Word of the day

January 2, 2020

Caesura – a rhythmical pause in a poetic line or a sentence; pause in the rhythm of a line after a phrase; usually rhetorical break in the flow of sound in the middle of a line of verse;         in choral work, a moment where singers might catch their breath.

 


Thatcher thinks

January 2, 2020


Rural round-up

January 2, 2020

Henry’s letter proves a hit – Murray Robertson:

YOUNG Tairawhiti farmer Henry Gaddum penned an open letter through The Herald in mid-November that has gone ballistic as readers nationally picked up on his concerns around the theme of Carbon Credits and Pine Trees.

It has been viewed more than 14,800 times on The Herald website since publication, and has been shared widely on Facebook and Twitter.

In it, Henry voiced his deep concerns, and the concerns of others, about the future of the region when it comes to land use and he wants to do something about it. . .

Year in Review: Hawke’s Bay farmer’s heartfelt Facebook post goes viral :

Year in Review: This heartfelt social media post from Hawke’s Bay farmer Sam Stoddart went viral in September. In it he pointed out the strong connections New Zealand farmers have with the communities around them. It was one of The Country’s most popular reads of 2019.

In September Stoddart told The Country he was surprised by the strong reaction to his post, which at that point had nearly 6000 reactions and nearly 3000 shares.

“For a vent to mates out of frustration on Facebook it certainly has gained some momentum.

I can’t believe the positive feedback though. For over 700 comments only about five are negative. Maybe the rural urban divide isn’t as big as we think. . .

Central housing demand prices worry fruit growers – Tess Brunton:

Central Otago fruit growers say housing could come under more pressure as their industry expands.

A recent Southern DHB report found a lack of housing availability was driving up housing prices in Central Otago, forcing some to live in crowded homes or even sleep rough.

While many orchards have staff accommodation available, some businesses say they’re losing good staff who can’t find a permanent place to live.

Sarita Orchard manager Matthew Blanch said he was not sure how fruit growers would find enough staff if big orchard proposals went ahead. . .

Reflecting on our rural past and building for the future – Nikki Verbeet:

Hope. It’s fundamental to our psychology to have something to look forward to, writes Nikki Verbeet.

It would be fair to say that hope hasn’t been in abundance in our rural sector of late.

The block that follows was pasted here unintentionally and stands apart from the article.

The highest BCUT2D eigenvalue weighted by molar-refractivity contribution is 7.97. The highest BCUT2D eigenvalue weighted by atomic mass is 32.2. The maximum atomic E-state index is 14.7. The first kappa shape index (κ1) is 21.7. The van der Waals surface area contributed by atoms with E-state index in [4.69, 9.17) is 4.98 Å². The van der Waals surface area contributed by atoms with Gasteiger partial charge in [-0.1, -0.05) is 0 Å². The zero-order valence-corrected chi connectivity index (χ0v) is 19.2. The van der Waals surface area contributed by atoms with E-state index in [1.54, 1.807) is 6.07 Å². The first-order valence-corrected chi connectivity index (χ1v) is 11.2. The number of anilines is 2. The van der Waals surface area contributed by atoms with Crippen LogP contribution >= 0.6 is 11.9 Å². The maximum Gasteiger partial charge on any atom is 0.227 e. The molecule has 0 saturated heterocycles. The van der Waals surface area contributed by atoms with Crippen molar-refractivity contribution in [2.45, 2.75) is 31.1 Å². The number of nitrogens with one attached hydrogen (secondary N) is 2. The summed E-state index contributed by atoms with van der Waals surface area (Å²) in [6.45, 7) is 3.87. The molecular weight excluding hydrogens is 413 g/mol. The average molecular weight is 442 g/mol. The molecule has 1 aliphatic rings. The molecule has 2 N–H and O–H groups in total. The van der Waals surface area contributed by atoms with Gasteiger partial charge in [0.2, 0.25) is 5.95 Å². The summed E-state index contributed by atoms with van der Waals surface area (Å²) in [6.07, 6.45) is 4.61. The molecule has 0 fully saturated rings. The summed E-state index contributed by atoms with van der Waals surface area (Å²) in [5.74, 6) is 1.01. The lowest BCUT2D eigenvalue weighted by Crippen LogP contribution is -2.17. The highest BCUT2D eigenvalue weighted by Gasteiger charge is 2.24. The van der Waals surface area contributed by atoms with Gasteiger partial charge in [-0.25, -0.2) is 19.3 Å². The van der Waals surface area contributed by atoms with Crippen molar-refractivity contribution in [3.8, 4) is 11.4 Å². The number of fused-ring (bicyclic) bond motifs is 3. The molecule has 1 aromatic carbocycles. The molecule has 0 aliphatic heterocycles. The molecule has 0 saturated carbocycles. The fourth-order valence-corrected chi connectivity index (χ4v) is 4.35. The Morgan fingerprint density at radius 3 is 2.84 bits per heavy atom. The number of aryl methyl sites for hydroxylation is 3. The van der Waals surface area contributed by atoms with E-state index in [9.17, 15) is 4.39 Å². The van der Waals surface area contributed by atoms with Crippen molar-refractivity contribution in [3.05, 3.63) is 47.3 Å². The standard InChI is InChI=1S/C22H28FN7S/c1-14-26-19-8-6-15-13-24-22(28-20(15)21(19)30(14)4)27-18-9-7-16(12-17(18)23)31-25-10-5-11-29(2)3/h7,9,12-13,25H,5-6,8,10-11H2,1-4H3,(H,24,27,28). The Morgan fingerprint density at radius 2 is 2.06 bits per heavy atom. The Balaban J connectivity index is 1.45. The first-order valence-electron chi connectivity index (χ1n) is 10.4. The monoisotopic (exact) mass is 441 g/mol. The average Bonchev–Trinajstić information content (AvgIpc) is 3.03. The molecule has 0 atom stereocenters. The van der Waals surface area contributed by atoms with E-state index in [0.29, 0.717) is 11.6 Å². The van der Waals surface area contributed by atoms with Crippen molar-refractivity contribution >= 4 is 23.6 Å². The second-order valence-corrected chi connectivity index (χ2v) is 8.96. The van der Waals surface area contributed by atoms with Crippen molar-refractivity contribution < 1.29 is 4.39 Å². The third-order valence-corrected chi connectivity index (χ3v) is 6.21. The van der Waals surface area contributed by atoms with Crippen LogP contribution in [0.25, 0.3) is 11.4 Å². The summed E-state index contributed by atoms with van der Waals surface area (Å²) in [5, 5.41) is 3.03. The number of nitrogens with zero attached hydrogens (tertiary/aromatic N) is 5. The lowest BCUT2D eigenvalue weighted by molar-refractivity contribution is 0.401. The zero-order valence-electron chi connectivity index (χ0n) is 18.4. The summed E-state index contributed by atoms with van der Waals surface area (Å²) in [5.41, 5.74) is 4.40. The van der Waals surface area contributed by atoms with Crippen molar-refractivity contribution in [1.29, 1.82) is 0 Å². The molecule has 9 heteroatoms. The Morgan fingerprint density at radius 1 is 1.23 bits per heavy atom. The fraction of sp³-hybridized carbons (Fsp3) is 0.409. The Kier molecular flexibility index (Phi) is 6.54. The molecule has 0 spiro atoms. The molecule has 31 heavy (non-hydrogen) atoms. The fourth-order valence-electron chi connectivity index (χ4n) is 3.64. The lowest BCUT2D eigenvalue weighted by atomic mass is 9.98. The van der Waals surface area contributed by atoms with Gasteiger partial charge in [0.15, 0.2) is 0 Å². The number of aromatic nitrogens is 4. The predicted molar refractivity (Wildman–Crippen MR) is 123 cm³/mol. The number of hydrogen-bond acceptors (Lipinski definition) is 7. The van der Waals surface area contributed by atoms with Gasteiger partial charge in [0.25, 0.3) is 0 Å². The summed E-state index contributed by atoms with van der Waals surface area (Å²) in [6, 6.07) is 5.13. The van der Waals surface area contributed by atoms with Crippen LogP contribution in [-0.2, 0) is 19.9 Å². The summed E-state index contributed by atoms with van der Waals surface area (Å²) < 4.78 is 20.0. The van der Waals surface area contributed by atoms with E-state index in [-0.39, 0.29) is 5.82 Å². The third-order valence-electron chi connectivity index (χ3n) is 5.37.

There is no doubt the sector is experiencing rising costs, environmental pressures, public perception issues, shrinking price margins, cash flow challenges and pressure to meet compliance obligations – all of which impact confidence.

Research around mental health indicates that to have hope we need three things: . . 

Rodeo ‘great thing for the community’ – Hamish MacLean:

After more than three decades in Omarama, rodeo is alive an well in the Waitaki Valley town.

Under sunny skies, the 33rd annual Omarama Rodeo drew hundreds to Buscot Station for the penultimate Christmas series rodeo on Saturday.

“You can see by the crowd — people still enjoy it,’’ Omarama Rodeo Club president Jamie Brice said.

“And this is a great thing for the community. It brings money into the wee town.” . .

High country cattle grazing by Victorian family – Stephen Burns:

Grazing cattle in the Victorian high country has been a practice extending over 150 years, but very few families now take advantage of the summer pastures on the Alpine plains.

But the McCormack family from Mansfield, Victoria proudly continue the timeless trek taking three days to drove their Angus cows with calves slowly along the Buttercup Road over Mountain Number Three to the flats alongside the headwaters of the King River. 

Other Mansfield district families have long had an association with the High Country and include the Lovicks, Stoney’s and Purcell’s. . .

 


But how did they get those businesses?

January 2, 2020

Susan Edmonds writes on how the super wealthy got wealthy:

. . .While you can earn your way into the top 1 per cent – former Fonterra boss Theo Spierings earnt $43m in his time in the job – most people who are very wealthy have become that way through their investments.

An Inland Revenue report on high wealth individuals found that “in close to all cases” the wealthiest among us had got their capital base from the non-taxable sale of a business or other capital asset. . .

But how did they get those businesses or capital assets, the ones they sold that gave them the capital to invest?

A very, very few might have won or inherited it.

All the rest worked and worked hard, took big risks, almost always lost large amounts when at least some of the risk didn’t pay off, worked and risked again, invested and reinvested what they earned in their business, and forwent spending on almost anything else but the business.

The column is yet another attempt to argue for capital gains or wealth taxes, as if riches fall from the sky upon a few lucky people without any effort from them.

It’s another complaint about inequality, even though dragging the rich down reduces inequality without improving the lot of the poor; even though Lindsay Mitchell points out, inequality is about average for the OECD and isn’t worsening.

There might be an element of luck in the success of the super wealthy, but its a very small element in comparison to the risks, sacrifices and work required to get where they’ve got.


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